In July 2008, the district court granted St. Paul’s motion for summary judgment, holding that the policies’ territorial exclusion barred coverage for the allegations of torture and abuse in Iraq. The court held that the allegations of negligent hiring and supervision did not implicate coverage for bodily injury in the United States because “the factual predicate for such claims [arose] from the underlying tortious conduct of the employee,” all of which took place in Iraq.
The district court rejected CACI’s attempt to invoke the exception for employees who were away from the coverage territory for “a short time.” In analyzing the exception, the district court applied the eight corners rule.
The district court observed that few courts have discussed what evidence is “intrinsic” to the complaint for purposes of applying the eight corners rule. The court noted, however, that the eight corners rule is a variant of the well-established “four corners rule,” under which courts may consider the complaint itself and any document attached to it when ruling on a Fed. R. Civ. P. 12(b)(6) motion to dismiss. Under the four corners rule, courts may also consider any document that “was integral to and explicitly relied on in the complaint … if the plaintiffs do not challenge its authenticity.”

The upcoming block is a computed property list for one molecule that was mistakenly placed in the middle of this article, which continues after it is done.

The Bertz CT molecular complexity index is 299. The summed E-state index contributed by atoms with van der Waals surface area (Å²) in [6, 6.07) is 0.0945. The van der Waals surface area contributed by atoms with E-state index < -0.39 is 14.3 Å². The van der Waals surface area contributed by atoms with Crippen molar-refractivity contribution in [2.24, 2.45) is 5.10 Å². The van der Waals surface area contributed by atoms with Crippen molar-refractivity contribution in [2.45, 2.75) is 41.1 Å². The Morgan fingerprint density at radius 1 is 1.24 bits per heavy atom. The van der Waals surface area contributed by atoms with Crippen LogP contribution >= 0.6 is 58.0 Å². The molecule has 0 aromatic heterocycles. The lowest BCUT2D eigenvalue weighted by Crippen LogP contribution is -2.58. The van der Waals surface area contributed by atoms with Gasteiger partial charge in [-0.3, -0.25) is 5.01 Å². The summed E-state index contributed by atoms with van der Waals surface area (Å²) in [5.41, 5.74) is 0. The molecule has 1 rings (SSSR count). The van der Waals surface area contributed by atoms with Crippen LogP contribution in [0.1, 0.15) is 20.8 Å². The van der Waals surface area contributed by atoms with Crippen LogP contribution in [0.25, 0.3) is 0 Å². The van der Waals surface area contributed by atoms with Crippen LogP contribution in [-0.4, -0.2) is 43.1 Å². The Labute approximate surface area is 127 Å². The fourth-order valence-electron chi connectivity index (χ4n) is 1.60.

The court held that “there [was] no reason not to apply those principles” to determine the insurer’s duty to defend.
The court therefore considered three documents that it held were “intrinsic” to the complaints: (1) a job posting for linguistic support positions with CACI and other defense contractors in Iraq; (2) a military report on Abu Ghraib discussing the involvement of two CACI employees in prisoner abuses; and (3) CACI’s contracts with the government, which were 12 months in duration and required CACI to provide a team of multiple interrogators and counterintelligence agents to work 12-hour shifts for six-day workweeks in Baghdad. According to the district court, these documents — along with the complaints themselves — revealed that “the government requested, and CACI provided, a corps of contract interrogators to live and work in Iraq for an extended period of time.” Thus, the district court held that CACI could not claim coverage under the policies’ “short time” exception.
The Fourth Circuit Affirms
On May 14, 2009, the Fourth Circuit affirmed the award of summary judgment in a published opinion. Judge J. Harvie Wilkinson III wrote the majority opinion in which District Judge David A. Faber of the U.S. District Court for the Southern District of West Virginia joined. Judge Dennis W. Shedd wrote a dissenting opinion.